Greece’s political leaders on Thursday agreed to implement further austerity measures in order to qualify for a second European bailout worth €130 billion.
Without financial support from its neighbors, Greece expects it would be unable to pay back loans due March 20.
The latest effort involves a reduction of the minimum wage by some 20 percent besides deeper budget and public-sector personnel cuts but conservative and socialist party leaders failed to agree on a plan for pension reform.
According to Eurostat, among the three Southern European countries that have received bailouts to avert sovereign default, Greece’s monthly minimum wage of €876 is the highest compared to €565 in Portugal and €748 in Spain. Workers in these countries also enjoy a thirteenth and a fourteenth month of pay. Yet Greek workers are less productive than their Spanish counterparts although, at least before their country was engulfed in debt crisis, they outperform the Portuguese.
As Greece’s finance mister hurried to Brussels today to confer with his eurozone counterparts and extract another bailout, trade unions in his country announced a two day strike for Friday and Saturday to protest the planned reductions. “There will be a social uprising,” the secretary general of the nation’s civil servants’ union told Reuters.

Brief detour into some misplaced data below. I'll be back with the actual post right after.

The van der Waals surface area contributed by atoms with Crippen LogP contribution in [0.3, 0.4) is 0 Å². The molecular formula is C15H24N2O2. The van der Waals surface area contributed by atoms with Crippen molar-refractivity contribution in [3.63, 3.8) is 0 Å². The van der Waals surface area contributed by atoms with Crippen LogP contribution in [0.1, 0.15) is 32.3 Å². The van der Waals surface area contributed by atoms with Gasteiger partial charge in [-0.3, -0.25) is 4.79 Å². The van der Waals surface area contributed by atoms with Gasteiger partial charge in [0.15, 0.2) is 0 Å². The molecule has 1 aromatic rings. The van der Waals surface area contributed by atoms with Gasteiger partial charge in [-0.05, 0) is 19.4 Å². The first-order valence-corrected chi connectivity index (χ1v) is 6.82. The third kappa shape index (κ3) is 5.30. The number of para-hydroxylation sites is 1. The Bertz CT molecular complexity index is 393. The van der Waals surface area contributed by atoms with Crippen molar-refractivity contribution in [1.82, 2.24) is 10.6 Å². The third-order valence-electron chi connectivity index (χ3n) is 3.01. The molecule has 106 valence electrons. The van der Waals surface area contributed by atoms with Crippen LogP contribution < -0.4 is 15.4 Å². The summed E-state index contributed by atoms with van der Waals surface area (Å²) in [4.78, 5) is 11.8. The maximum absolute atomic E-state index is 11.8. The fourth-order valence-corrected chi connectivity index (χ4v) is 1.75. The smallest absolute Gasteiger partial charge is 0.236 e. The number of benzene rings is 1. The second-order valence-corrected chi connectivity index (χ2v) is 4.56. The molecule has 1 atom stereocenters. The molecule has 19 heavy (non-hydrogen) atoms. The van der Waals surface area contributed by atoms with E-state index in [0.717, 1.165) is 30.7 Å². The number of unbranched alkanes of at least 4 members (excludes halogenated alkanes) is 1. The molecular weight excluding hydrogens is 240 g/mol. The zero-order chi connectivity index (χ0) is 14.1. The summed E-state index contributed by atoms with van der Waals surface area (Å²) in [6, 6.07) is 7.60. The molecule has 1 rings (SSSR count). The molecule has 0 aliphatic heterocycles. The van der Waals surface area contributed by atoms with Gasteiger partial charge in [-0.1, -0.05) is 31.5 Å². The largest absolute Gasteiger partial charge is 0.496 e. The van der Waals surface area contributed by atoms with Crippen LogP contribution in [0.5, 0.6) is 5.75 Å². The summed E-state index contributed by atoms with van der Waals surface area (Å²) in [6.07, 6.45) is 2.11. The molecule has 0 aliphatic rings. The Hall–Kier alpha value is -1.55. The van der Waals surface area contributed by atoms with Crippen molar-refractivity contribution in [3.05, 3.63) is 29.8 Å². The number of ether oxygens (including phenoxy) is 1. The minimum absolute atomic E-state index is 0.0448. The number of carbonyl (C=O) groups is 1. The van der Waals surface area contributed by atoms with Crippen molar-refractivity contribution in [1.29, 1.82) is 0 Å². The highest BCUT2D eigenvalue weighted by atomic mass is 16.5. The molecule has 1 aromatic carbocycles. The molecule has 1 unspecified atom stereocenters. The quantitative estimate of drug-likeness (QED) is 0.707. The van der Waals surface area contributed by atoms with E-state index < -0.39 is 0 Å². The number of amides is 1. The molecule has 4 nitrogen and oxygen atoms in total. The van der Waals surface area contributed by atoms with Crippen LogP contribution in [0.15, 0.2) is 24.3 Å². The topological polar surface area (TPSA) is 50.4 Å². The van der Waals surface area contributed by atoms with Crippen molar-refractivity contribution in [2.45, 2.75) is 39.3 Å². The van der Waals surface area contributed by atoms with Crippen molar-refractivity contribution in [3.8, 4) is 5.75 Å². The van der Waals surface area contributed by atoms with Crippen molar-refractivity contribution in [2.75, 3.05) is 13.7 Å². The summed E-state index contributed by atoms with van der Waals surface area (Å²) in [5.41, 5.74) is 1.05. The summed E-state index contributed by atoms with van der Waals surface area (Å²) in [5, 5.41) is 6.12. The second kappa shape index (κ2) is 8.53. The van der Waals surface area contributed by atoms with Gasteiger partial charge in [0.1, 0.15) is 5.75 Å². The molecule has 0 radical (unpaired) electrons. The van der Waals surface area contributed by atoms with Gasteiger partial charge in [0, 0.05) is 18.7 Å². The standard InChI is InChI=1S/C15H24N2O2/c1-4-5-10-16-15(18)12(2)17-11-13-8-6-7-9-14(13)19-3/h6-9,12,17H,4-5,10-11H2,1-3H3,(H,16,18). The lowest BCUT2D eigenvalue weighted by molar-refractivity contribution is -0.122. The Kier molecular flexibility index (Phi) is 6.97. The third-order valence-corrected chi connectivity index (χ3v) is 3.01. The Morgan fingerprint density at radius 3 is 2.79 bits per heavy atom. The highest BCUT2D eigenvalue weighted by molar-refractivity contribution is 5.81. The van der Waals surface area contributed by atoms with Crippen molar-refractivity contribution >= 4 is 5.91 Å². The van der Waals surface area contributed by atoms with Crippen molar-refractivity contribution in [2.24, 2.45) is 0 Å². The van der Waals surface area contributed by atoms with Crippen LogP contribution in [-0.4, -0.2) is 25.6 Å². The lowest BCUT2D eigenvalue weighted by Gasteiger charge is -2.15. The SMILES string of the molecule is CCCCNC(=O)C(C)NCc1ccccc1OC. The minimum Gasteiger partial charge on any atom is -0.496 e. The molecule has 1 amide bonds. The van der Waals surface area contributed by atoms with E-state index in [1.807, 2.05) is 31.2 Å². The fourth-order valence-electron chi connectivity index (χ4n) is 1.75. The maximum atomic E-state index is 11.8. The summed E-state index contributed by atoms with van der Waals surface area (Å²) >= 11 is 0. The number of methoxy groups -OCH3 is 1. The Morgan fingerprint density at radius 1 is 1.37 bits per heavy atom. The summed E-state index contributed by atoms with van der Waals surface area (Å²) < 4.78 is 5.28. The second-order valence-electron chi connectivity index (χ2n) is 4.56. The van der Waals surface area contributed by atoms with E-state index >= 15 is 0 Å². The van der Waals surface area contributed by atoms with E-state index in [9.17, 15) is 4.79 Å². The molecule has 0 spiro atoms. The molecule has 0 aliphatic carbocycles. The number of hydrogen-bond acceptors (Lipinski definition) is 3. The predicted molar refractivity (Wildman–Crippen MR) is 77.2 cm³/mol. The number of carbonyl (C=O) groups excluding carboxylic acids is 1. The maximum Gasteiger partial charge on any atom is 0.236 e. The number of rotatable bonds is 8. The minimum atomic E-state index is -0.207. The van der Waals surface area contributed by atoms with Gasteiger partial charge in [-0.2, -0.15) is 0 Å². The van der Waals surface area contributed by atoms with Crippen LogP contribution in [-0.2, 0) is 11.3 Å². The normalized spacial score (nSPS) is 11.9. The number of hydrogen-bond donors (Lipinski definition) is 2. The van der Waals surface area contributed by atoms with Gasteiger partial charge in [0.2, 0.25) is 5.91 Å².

Athens also reached an agreement with private creditors on a bond swap in which up to 70 percent of the value of Greek debt would not be repaid. This would reduce the country’s gargantuan €350 billion debt pile, which is roughly 50 percent larger than Greece’s annual economic output, by some €100 billion.
Other European countries are demanding that the Greek party leaders commit themselves in writing to the latest round of cuts. They fear that after parliamentary elections later this year, the conservatives, who rallied against the cuts while the socialists were in power, will renege on the terms of the latest rescue plan and forestall the entitlement and labor market reforms that Greece has to enact if it is to regain competitiveness relative to other countries in the euro area.
The Greek economy, which shrank about 6 percent last year, is projected to contact by another 4 percent in 2012. As tax revenues drop, the negative growth makes the process of fiscal consolidation all the more difficult. Both in 2010 and last year, the government’s shortfall exceeded 10 percent of gross domestic product.